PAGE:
There are several swing states that either party could win to secure control of the Senate in two weeks, but only two are “consensus” toss-ups, according to one polling analysis website.

The site 270towin pulls together the ratings from multiple election analysts to create a “composite forecast” of how each Senate race in the country will play out on Nov. 8, and the site finds contests in Georgia and Nevada to be the two “toss-ups” at this point in the election cycle.

The site aggregates ratings from such political handicappers as the Cook Political Report, Sabato’s Crystal Ball, and Inside Elections, all of which rate Georgia and Nevada as toss-ups. But some of these analysts also list other states as fiercely competitive.


The Cook Political Report puts Georgia and Nevada in the toss-up category along with Pennsylvania and Wisconsin, for example. The seats in Georgia and Nevada are currently held by the Democratic Party, while Pennsylvania and Wisconsin are Republican seats.

Of the 35 Senate seats up for election in 2022, 270towin considers 23 to be safe seats for the incumbent party. Six are either “likely” or “leans” Republican, while four are “likely” or “leans” Democratic.

Nevada incumbent Democratic Sen. Catherine Cortez Masto is slightly trailing in the polls behind Republican Adam Laxalt, a former state attorney general. FiveThirtyEight’s polling average puts Laxalt and Cortez Masto within 0.1 percentage points of one another.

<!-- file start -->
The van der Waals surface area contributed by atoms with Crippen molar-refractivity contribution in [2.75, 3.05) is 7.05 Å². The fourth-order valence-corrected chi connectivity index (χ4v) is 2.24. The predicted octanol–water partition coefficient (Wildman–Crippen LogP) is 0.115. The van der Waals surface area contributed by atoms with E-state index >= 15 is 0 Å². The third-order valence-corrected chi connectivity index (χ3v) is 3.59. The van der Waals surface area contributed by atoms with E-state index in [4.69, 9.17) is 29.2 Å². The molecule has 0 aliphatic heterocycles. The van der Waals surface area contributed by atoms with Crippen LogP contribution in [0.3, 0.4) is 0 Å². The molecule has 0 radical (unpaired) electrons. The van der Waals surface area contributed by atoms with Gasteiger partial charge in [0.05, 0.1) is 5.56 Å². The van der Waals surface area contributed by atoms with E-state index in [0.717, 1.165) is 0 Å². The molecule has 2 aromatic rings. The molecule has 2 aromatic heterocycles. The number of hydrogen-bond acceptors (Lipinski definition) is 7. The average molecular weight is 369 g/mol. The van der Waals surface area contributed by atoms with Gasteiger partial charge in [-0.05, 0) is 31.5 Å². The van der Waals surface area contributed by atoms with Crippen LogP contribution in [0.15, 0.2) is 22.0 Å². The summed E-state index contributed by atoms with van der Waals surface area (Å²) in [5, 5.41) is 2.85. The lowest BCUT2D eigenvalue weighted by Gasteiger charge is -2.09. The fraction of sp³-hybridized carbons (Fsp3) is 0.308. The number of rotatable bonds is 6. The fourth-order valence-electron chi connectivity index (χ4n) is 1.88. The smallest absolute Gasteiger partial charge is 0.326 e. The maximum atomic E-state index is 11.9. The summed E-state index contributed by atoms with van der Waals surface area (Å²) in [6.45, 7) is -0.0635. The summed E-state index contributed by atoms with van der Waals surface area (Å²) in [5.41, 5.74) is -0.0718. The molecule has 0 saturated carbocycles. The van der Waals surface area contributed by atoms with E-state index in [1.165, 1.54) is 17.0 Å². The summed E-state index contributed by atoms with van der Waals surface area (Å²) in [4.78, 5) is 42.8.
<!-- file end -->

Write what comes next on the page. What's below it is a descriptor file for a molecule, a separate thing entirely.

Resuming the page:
The GOP has made great efforts to court the Latino vote in Nevada to their side this election cycle. Though Cortez Masto is the first Latina senator, Republicans have sought to create a wedge between her and the Hispanic electorate on crime and the economy.

Democrats will still most likely win the Latino vote in Nevada and elsewhere, but efforts like the Republican National Committee’s community outreach centers in Hispanic areas are expected to cut into that vote, perhaps enough to win overall in Nevada.

“Latinos are tired of the Democratic Party,” Al Rojas, who chairs Republican Mark Robertson’s Latino outreach in Nevada’s 1st Congressional District, told the Washington Examiner.


In Georgia, Republican Herschel Walker is hoping to take down incumbent Sen. Raphael Warnock (D). Though the race is a statistical dead heat, Walker must overcome a number of scandals embroiling his candidacy.

It was alleged that Walker paid for an ex-girlfriend’s abortion despite running on an anti-abortion platform, while Warnock is fielding a scandal of his own after his wife claimed he ran over her foot during a domestic dispute.

Warnock has the advantage of incumbency, while Herschel is a folk hero of sorts after a storied college football and NFL career.

Republicans only need to flip one Senate seat on net to take control of the 50-50 upper chamber. The elections are in two weeks, on Nov. 8.

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